Sewer gases leaking into your home are a nuisance, and, in some instances, they can cause a severe issue. Sewer gas is the general term used to describe the toxic mix of chemical compounds that are the result that decays waste. Sewer gas smells like rotten eggs. Some sewer gas issues are severe and require an expert to repair them; specific problems can be easily fixed. The next step is to identify the source causing the smell, improve it, and take preventative measures to keep odors at bay.

Take a walk outside to breathe fresh air. Seek immediate medical attention if you experience difficulty breathing, dizziness, or nausea that is caused due to wastewater gas (or the gas itself). Natural gas leaks may also odor like eggs that have gone rotten, though it is more the skunk scent than the raw sewer smell.

Common Causes of Sewer Gas Smell

Simple, easily fixable reasons for sewer gas leaking into your home are water traps that have dried out, leaking clean-out caps or plugs, or a faulty wax ring on the toilet.

Water Traps

Water traps, often called S-traps or P-traps, are typically located near drains on floors and laundry tubs. They are also under each sink in the house. They function by capturing water within the curve and stopping gas from returning to the home. The traps are dried out if used sparingly, the air inside the house is dry, or there’s an issue with the web. If the web has dry, then the gas from the sewer can enter the home. There are two options:

If the smell comes from a faucet, you can run the water for a few seconds to clean the trap.

If the scent originates from the floor drain, pour a cup of water into the drain to return it to the correct function.

Missing Clean-out Caps or Plugs

Make sure to check the caps or plugs that clean out the house to check for traps in the place or any main line that is trapped. Sometimes these plugs or caps are broken, fall off or disappear. Clean-out plugs provide access points within the main sewer lines, typically in the foundation walls, that allow access to snaking out the line and removing obstructions. Plugs and caps prevent the gases released by cleaning outlines from getting into your house. If the plug or cap is damaged or not working, you can purchase the replacement plug from any hardware retailer.

Sinister Wax Ring on the Toilet

Between the flange of the toilet and the toilet’s base, a wax band must be created to create an airtight, watertight seal. This ring may fail or be compromised, allowing sewer gas into the home. If this is the cause of the smell, it’s time to change the wax rings in the toilet.

Sewer or Septic Pipe Leaks

Sewers and leaks from septic lines are more challenging to identify and require a professional to fix. When your bathroom is running and drains are slow, along with the sewer gas smell, you likely have an issue with your sewer line.

Loose Connections

Connections that are loose along the sewer pipe or vent line could let toxic gases into your house. They are usually located on a wall or the ceiling. This will require the assistance of a skilled plumber to address the problem.

Preventive Measures

Specific issues like invasive root growth into sewer lines or wearing and tear from time itching plumbing systems are challenging to prevent. However, you can take steps to prevent the entry of sewer gases into your home due to preventable reasons.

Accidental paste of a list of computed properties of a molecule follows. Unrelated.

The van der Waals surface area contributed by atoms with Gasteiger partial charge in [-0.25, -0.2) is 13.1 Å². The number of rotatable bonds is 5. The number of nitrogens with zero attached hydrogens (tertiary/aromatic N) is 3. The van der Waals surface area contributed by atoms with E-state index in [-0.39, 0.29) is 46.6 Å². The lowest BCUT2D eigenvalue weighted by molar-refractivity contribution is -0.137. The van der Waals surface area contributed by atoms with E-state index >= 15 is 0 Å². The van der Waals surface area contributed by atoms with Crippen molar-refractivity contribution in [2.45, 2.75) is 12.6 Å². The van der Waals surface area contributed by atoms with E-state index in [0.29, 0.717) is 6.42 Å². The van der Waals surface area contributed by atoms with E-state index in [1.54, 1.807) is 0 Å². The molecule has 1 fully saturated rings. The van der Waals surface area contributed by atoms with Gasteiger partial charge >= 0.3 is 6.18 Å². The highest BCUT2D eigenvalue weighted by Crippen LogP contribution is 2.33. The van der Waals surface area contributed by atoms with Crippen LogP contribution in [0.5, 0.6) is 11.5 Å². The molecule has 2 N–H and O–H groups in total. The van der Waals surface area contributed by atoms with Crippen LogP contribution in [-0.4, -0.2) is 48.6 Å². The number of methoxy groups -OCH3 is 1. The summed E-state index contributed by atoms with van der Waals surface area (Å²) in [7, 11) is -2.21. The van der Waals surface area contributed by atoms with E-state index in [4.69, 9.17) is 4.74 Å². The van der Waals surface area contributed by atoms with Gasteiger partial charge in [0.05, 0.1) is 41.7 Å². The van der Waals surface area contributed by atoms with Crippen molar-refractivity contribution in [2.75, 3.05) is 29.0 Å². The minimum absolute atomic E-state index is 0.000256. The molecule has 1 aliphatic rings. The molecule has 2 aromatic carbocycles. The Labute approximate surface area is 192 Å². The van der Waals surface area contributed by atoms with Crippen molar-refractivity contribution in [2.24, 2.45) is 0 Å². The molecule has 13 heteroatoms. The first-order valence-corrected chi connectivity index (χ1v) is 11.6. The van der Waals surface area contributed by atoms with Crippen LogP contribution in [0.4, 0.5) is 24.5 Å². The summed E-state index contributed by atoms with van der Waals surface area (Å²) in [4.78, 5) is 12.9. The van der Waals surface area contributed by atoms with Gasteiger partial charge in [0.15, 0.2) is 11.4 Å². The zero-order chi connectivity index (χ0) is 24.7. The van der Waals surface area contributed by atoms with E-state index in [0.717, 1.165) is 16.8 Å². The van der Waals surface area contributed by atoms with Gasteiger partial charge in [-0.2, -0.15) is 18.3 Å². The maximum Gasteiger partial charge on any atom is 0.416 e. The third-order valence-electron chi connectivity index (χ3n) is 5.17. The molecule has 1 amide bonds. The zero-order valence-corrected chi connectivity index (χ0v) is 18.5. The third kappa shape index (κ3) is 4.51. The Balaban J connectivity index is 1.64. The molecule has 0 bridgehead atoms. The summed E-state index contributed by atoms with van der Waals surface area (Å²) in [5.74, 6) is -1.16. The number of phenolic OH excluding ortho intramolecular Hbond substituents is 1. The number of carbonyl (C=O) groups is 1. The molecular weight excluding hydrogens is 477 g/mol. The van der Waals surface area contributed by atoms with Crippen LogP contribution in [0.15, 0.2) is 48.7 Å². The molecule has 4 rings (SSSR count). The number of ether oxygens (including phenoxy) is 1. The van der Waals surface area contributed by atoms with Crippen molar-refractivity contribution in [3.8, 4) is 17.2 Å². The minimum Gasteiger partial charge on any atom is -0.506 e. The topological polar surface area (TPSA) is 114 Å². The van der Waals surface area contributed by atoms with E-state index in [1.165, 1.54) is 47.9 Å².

Keep Water in All of the Traps

The plumbing traps are on the floor, walls, or under the toilet or sink. Locate them and ensure that the ones you don’t use maintain their water levels. For the traps that are seldom used and susceptible to drying out, pour several spoons of oil from a vegetable over the water to slow the evaporation process. 1

Clean out Your Drains

Every house has hair, toys, and other sludge-like substances that could cause blockages to drain in time. Remove the stopper and clean the drain with the drain snake or do-it-yourself hook to clean the gutter. Rinse the drain with up to 5 gallons of extremely boiling (not hot) water, and then change the stopper.

If clearing the drain using a tiny drain snake does not solve the issue, you may need to have the drain snaked professionally.

To create a hook from scratch:

Make a hook from a hanger made of metal.

Unbend it into a long length, bend a slight curve towards an end, then stick it into the drain and then pull the debris out.

Repeat until there isn’t any more dirt within the drainage.

Flush the drain with 4 to 5 gallons of boiling water.

Only use hot water as it’s safe on PVC pipes (if you don’t know the kinds of lines you have in the walls or the floor drains).

Keep the Vent Stack Free From Debris

It is the venting pipe that protrudes from your roof. It must be free of debris and clogs. If trees or other equipment could fall debris on your vent stack, you should hire an expert to conduct periodic cleanings.

Is Sewer Gas Dangerous?

The most common types of sewer gas are ammonia, hydrogen sulfide, and methane.  Hydrogen sulfur smells of decomposing organic matter. It gives the sewer gas that terrible smell of rotten eggs. It is rare for large amounts of gas from sewers to flow into homes. It’s more typical for people to have higher levels that contain sewer gases in industrial settings.

Exposure to high sewer gases may cause headaches, dizziness, nausea, vomiting, memory loss, poisoning, and even asphyxiation. The presence of sewer gas in large quantities increases the chance of the possibility of an explosion or fire.

Call a plumber to visit your home if you need help to identify the issue. Clean your house of odor, and then go outside for fresh air.

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